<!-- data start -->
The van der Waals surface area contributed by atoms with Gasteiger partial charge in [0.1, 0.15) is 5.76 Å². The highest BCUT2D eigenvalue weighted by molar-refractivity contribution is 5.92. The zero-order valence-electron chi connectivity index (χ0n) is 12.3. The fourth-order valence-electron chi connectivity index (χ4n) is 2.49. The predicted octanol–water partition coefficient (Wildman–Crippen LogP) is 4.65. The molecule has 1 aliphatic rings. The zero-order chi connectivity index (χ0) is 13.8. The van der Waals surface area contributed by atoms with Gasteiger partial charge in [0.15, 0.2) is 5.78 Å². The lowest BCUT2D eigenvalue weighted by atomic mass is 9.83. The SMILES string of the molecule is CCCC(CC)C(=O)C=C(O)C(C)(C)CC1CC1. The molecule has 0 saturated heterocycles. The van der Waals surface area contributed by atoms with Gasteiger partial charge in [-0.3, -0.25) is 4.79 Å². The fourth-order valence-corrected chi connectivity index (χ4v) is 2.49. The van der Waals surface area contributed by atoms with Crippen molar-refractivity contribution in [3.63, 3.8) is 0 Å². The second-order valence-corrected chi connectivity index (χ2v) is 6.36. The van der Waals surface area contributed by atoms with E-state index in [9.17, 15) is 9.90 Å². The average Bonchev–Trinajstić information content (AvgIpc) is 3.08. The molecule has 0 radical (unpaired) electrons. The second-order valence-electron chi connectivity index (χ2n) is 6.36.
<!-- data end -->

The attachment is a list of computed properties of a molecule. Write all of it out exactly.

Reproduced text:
The van der Waals surface area contributed by atoms with Gasteiger partial charge in [0.1, 0.15) is 5.76 Å². The highest BCUT2D eigenvalue weighted by molar-refractivity contribution is 5.92. The zero-order valence-electron chi connectivity index (χ0n) is 12.3. The fourth-order valence-electron chi connectivity index (χ4n) is 2.49. The predicted octanol–water partition coefficient (Wildman–Crippen LogP) is 4.65. The molecule has 1 aliphatic rings. The zero-order chi connectivity index (χ0) is 13.8. The van der Waals surface area contributed by atoms with Gasteiger partial charge in [0.15, 0.2) is 5.78 Å². The lowest BCUT2D eigenvalue weighted by atomic mass is 9.83. The SMILES string of the molecule is CCCC(CC)C(=O)C=C(O)C(C)(C)CC1CC1. The molecule has 0 saturated heterocycles. The van der Waals surface area contributed by atoms with Gasteiger partial charge in [-0.3, -0.25) is 4.79 Å². The fourth-order valence-corrected chi connectivity index (χ4v) is 2.49. The van der Waals surface area contributed by atoms with Crippen molar-refractivity contribution in [3.63, 3.8) is 0 Å². The second-order valence-corrected chi connectivity index (χ2v) is 6.36. The van der Waals surface area contributed by atoms with E-state index in [9.17, 15) is 9.90 Å². The average Bonchev–Trinajstić information content (AvgIpc) is 3.08. The molecule has 0 radical (unpaired) electrons. The second-order valence-electron chi connectivity index (χ2n) is 6.36.